Tuesday, September 28, 2010

From the Trickster, to Grape Dumplings-Reflections from the Storyteller Conference


The weekend of September 23-24 was an enlightening experience and one that illustrated for several of us, the similarities between two peoples more than the differences

Choctaw-Chickasaw Freedmen Descendants Carlotta Kemp Wheeler, Terry Ligon,
Joyce Shelton Settles, and Reuben Noah, (Choctaw Citizen)
.

This conference brought storytellers from all of the Five Tribes of Oklahoma, it was also an opportunity to learn and to appreciate the value of culture, of continuing traditions, and to sharing one's history and culture with the community. Although there were some speakers who spoke to the exclusivity of their practice i. e. "I don't tell my stories to outsiders"---it was clear to me, that more than ever, African Americans with ties to Indian Territory, have a rich history to celebrate, share, and invite others to enjoy as well.

But there is one primary difference that I felt:  With the African storyteller, there is no tradition to exclude others, because African people--whether they are from Indian Territory, or the Low Country of the Carolinas, or the Creoles of Louisiana---African Ancestored people have a tradition of welcome, trust and are we people of an hospitable spirit.

Interestingly what was evident as one who sat and enjoyed the presentations, I could not help but smile at the references to the creation stories, and the trickster stories.  Why?  Because the trickster stories from Africa to the Caribbean are alive and have a rich tradition, as well.  I smile when I recall Ananse the spider---who was sometimes the disguised as a rabbit--- and those stories that have charmed children from Western Africa to the West Indies.  Like most tricksters---Anansi (pronounced Ah-NAHN-see)  can take on many forms---sometimes as human, sometimes as another creature and Anansi stories (called "Nancy" stories in the West Indies)  have warmed the hearts of children for hundreds of years. How amazing to listen to the panelists who spoke of the tradition of trickster stories that also prevail within Muscogee Creek communities.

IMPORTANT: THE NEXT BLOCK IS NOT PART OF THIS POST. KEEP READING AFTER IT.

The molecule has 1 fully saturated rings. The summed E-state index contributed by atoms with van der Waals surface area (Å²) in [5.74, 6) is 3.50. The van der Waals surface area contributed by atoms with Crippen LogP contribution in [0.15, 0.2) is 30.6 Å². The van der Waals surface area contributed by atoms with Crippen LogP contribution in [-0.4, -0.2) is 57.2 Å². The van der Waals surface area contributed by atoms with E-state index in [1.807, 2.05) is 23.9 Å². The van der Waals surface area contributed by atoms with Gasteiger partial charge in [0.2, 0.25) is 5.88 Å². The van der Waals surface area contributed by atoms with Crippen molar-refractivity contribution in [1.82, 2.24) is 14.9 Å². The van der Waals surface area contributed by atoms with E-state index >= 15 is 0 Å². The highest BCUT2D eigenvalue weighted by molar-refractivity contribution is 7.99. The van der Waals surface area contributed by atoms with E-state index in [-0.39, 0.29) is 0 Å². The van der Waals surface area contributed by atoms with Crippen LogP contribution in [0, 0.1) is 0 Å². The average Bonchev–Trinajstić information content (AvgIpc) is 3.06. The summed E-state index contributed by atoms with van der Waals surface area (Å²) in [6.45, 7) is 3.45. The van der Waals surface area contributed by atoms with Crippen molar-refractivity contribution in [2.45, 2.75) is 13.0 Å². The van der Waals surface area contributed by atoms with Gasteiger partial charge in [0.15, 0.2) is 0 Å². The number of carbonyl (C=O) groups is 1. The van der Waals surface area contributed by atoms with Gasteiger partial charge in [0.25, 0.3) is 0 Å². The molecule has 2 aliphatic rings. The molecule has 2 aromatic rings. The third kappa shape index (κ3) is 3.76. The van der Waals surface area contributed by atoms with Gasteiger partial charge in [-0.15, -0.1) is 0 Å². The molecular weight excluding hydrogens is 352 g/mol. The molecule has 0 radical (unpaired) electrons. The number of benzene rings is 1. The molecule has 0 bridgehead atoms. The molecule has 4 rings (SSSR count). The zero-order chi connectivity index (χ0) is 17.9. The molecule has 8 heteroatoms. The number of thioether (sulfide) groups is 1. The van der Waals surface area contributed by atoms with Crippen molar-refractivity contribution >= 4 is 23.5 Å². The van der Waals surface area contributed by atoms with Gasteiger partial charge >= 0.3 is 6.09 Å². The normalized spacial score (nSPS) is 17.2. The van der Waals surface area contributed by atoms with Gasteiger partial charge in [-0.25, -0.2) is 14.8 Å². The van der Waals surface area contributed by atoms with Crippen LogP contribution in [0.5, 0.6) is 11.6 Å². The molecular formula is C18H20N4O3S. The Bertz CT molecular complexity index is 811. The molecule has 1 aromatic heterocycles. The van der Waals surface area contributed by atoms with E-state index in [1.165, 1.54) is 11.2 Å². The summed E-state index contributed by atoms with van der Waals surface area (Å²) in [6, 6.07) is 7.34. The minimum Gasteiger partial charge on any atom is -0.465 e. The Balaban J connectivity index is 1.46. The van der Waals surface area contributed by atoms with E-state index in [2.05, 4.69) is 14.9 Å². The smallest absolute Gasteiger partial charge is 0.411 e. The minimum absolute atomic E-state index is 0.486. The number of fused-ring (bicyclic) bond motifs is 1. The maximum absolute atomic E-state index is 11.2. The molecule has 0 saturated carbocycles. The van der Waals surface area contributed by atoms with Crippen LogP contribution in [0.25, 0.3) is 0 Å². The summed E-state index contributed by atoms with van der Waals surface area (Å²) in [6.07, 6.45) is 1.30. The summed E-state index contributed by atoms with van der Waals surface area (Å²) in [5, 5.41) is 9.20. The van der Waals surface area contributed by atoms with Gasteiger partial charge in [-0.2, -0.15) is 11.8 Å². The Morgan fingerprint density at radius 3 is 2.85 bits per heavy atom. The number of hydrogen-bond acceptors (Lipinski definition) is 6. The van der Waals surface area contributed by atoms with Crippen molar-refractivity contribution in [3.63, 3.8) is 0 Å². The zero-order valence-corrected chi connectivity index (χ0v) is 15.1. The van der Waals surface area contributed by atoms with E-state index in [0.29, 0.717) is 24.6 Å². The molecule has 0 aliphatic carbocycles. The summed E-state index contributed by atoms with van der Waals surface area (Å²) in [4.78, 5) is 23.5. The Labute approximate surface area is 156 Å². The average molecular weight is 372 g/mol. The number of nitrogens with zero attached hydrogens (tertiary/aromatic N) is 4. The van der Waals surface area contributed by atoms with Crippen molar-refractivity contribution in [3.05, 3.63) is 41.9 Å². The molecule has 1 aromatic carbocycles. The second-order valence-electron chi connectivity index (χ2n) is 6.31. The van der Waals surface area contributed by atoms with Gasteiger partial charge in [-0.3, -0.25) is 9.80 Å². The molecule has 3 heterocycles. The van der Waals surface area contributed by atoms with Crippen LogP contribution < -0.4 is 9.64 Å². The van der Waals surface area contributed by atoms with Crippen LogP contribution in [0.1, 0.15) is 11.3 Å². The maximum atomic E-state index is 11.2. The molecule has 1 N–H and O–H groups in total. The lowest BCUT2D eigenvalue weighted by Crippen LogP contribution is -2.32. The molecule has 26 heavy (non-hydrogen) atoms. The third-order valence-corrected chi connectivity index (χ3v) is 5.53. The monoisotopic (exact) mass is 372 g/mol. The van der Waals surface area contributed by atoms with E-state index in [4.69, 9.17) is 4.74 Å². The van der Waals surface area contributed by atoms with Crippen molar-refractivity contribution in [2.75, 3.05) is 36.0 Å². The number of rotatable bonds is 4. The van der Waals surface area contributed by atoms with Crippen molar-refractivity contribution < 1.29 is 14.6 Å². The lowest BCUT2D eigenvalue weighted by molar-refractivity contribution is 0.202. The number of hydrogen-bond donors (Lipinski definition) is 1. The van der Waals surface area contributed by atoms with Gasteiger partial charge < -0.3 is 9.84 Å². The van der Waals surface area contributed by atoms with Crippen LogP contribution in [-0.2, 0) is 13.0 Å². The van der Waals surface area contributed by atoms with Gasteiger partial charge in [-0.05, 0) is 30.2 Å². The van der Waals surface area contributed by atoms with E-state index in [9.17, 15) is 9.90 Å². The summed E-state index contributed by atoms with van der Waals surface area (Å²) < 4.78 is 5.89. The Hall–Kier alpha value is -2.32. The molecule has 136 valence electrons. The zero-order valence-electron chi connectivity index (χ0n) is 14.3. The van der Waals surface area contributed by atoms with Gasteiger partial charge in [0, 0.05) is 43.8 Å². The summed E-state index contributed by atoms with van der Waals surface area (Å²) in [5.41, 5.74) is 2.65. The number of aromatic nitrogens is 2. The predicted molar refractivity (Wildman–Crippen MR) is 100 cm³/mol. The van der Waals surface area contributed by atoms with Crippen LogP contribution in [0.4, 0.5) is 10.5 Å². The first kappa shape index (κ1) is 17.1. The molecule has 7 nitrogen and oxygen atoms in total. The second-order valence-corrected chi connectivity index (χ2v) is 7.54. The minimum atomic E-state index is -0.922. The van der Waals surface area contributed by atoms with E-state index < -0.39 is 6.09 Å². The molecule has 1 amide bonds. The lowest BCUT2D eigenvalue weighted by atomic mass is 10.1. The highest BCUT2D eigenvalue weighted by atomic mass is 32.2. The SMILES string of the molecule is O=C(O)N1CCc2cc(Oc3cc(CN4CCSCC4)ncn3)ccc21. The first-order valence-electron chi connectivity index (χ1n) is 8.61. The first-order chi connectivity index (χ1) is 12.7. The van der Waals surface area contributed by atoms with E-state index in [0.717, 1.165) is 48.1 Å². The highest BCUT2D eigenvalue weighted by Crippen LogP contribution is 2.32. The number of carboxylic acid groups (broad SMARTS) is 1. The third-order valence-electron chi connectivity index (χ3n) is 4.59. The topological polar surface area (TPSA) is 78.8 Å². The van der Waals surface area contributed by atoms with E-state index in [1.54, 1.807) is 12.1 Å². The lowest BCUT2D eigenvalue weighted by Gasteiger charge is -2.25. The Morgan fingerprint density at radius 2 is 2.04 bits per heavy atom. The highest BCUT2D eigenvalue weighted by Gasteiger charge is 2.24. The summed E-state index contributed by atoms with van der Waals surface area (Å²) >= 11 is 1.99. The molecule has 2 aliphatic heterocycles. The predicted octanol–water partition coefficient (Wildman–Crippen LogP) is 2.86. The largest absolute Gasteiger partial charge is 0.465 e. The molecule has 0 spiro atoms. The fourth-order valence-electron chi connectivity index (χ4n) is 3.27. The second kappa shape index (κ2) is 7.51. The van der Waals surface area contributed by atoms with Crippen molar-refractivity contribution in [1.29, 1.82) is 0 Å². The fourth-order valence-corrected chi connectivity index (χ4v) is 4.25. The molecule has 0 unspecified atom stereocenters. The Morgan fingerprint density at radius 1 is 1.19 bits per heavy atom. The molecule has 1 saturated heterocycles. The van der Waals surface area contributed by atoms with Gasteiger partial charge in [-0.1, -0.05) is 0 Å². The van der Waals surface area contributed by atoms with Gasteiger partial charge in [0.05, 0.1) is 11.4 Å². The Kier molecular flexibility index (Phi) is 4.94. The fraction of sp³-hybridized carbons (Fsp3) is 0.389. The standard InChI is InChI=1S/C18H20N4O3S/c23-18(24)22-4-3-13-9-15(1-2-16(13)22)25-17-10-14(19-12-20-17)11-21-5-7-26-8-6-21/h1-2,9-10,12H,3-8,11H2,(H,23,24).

For myself as a Freedman descendant who studies the customs of African people of the Five Tribes, the similarities are evident to those of us who know.  

There are the similarities in our culture from the communities themselves---from language, religion and diet.  An example---the diet of Africans from the Territory is one that is just as rich rich in pashofa, grape dumplings, or possom grapes, as it is in greens, cornbread and barbecue. And all of these are still part of of our own family events to this day.

But----what also became evident to me, this weekend--- was the separation that now exists.  

Where at one time, we were people who once lived near each other, and once knew each other--- we now live apart, and now are strangers when only two generations ago---our ancestors were friends, and in many cases, they were family. But statehood, the Dawes allotment process and decades of enforced segregation made old friends now strangers, and former compatriots are now persons who distrust each other---preventing those similarities from being known to each other.  The "you are not of us" theme was there as some of the panelists spoke, and though not blatant, it was there, to those who know.

It was a delight to see scholar Daniel Littlefield present, hear him speak.  But on Saturday, it was painful to see how when he spoke, others on the same panel either pulled the cap over their faces, or physically backed away from the table, as if his remarks were not of value. The intolerance was evident, blatant and unnecessary. 
Author, and professor, Daniel L. Littlefield